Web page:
Some states have laws (statutes) that require a person to accurately provide their identification (ID) (name, residence address, date of birth) to the police if the police have reasonable suspicion to believe (1) a crime has been committed, is being committed, or is about to be committed and (2) the person asked to provide identification is involved as a participant or as a witness. If there is no reasonable suspicion, a person does not have to provide identification—but courts often find reasonable suspicion as a matter of course.
These statutes are sometimes called stop-and-identify laws or stop and ID laws, and the violation of the statute may be a criminal offense or crime known as “failure to ID.” Stop and ID laws vary from state to state in the states that have such laws. For example, in some states failure to ID cannot be the basis for an arrest (there must be an underlying criminal offense) and in some states the obligation to provide identification only applies to a person who has been arrested.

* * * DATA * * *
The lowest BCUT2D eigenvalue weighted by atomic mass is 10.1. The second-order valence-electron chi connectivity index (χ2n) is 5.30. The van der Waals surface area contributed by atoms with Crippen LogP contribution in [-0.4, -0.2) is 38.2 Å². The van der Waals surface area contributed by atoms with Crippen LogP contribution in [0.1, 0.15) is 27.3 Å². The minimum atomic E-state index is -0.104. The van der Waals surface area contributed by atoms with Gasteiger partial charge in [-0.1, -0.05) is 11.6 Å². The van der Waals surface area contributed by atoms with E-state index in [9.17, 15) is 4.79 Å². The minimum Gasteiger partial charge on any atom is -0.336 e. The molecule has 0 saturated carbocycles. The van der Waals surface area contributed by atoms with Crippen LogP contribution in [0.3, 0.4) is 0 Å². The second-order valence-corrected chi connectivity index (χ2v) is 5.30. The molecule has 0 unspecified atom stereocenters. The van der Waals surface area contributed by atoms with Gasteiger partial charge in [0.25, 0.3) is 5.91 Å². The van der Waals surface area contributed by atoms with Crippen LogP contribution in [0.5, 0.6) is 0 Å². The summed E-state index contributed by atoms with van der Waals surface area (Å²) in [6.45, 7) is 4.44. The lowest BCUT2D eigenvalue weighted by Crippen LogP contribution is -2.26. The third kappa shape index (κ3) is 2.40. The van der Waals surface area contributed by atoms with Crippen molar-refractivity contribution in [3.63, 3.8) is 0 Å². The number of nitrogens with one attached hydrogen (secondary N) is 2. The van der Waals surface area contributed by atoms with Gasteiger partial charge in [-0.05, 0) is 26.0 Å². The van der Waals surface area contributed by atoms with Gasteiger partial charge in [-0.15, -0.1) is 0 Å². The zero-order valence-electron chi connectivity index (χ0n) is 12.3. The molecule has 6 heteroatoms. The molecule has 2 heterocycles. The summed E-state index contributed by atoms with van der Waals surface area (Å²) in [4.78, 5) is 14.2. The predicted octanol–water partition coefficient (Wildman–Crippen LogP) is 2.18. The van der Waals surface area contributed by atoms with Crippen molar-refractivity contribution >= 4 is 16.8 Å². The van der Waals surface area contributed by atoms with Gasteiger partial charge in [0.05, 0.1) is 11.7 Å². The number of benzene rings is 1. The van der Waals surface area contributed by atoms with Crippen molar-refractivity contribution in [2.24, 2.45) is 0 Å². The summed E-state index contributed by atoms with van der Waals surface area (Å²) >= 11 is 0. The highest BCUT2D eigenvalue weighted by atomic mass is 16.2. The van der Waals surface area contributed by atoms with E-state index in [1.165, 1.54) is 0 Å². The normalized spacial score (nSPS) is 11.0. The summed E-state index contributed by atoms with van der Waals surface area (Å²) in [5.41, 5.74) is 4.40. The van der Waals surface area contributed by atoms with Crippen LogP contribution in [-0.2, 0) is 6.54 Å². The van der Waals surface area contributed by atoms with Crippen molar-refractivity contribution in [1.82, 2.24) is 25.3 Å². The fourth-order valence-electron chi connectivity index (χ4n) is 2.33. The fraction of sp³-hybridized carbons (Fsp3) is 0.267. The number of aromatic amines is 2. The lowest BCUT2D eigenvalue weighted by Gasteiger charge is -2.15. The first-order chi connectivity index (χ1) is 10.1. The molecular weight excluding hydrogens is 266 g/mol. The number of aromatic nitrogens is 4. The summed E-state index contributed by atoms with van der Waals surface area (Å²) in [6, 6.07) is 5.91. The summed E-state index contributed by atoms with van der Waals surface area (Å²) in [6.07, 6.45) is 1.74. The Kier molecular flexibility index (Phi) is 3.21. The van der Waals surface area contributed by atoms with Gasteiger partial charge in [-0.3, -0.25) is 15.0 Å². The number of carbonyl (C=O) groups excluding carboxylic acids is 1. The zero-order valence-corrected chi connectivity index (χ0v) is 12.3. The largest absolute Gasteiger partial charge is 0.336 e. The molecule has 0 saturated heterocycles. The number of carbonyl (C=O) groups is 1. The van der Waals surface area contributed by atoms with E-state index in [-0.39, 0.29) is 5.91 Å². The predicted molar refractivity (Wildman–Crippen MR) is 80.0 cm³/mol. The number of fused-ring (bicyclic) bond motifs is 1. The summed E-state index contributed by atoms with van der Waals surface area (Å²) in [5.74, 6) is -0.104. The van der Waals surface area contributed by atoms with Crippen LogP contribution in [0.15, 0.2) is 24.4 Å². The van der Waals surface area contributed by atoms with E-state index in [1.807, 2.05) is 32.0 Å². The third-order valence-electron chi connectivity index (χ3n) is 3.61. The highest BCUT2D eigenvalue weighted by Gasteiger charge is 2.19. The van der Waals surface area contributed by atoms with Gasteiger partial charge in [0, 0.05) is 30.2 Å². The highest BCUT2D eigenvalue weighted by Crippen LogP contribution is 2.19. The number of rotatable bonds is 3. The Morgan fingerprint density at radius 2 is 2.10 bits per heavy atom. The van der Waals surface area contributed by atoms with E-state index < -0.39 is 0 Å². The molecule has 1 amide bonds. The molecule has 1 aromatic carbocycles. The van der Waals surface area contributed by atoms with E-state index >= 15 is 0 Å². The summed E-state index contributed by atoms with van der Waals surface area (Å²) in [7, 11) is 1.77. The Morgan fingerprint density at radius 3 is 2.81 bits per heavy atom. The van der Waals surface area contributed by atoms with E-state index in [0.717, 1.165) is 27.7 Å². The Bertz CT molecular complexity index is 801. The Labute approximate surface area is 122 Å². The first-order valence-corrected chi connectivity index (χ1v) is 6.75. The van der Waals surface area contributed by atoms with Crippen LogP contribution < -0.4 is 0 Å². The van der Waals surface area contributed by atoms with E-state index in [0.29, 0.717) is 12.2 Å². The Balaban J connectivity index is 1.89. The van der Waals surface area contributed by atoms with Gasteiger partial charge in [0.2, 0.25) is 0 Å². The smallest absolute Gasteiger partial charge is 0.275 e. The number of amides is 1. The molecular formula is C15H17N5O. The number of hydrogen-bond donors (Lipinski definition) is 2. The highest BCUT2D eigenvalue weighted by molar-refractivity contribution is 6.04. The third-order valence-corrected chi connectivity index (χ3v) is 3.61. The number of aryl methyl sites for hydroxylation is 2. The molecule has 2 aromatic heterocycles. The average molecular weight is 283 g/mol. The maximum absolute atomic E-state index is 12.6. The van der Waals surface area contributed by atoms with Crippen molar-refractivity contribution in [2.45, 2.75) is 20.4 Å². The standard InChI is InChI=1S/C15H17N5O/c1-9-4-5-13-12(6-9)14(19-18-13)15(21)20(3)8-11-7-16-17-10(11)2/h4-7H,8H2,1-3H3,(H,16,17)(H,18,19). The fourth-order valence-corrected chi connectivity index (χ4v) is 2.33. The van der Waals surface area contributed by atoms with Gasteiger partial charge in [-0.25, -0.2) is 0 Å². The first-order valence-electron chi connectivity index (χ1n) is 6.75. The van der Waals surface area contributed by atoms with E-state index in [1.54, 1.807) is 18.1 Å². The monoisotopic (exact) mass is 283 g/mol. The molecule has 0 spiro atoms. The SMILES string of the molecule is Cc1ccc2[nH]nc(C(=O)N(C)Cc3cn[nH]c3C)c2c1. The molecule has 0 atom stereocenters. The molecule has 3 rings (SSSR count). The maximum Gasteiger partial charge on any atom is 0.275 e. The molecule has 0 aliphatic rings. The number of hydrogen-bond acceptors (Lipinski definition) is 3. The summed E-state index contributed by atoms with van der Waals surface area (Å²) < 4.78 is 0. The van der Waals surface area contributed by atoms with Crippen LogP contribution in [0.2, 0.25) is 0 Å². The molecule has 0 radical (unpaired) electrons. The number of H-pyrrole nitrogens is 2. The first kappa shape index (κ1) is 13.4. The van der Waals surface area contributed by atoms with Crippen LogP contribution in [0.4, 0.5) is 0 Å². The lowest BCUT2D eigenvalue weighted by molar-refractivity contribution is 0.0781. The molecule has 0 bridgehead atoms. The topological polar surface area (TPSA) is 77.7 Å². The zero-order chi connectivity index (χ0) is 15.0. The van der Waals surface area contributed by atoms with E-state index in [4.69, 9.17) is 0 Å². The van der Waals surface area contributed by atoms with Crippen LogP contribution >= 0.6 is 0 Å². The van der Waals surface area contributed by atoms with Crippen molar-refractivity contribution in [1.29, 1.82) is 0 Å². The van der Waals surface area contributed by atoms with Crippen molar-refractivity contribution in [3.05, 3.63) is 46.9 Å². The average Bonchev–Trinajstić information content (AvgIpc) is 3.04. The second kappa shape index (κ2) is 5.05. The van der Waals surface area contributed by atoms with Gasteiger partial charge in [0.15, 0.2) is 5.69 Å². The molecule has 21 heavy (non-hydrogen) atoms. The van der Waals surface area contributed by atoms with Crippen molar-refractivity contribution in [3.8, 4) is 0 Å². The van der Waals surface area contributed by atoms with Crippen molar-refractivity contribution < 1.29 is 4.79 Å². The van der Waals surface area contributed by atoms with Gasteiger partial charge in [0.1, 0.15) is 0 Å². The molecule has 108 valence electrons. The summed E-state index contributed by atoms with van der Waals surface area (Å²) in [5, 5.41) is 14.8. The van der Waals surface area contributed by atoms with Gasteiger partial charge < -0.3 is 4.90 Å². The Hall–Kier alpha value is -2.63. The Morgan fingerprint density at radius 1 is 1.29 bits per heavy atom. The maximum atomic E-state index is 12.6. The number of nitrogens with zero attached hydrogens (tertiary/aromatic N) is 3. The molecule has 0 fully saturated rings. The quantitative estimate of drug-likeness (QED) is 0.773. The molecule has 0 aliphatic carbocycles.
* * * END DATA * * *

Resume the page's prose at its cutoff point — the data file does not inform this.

And in some states it is a criminal offense for a person to provide a false or fictitious name, residence address, or date of birth if the person has been detained by police on the basis of reasonable suspicion or is believed to be a witness to a criminal offense.
The United States Supreme Court has held that the Fifth Amendment to the Constitution may allow suspects to refuse to give their name if they have a reasonable belief their name could be incriminating. Kolender v. Lawson, 461 U.S. 352 (1983).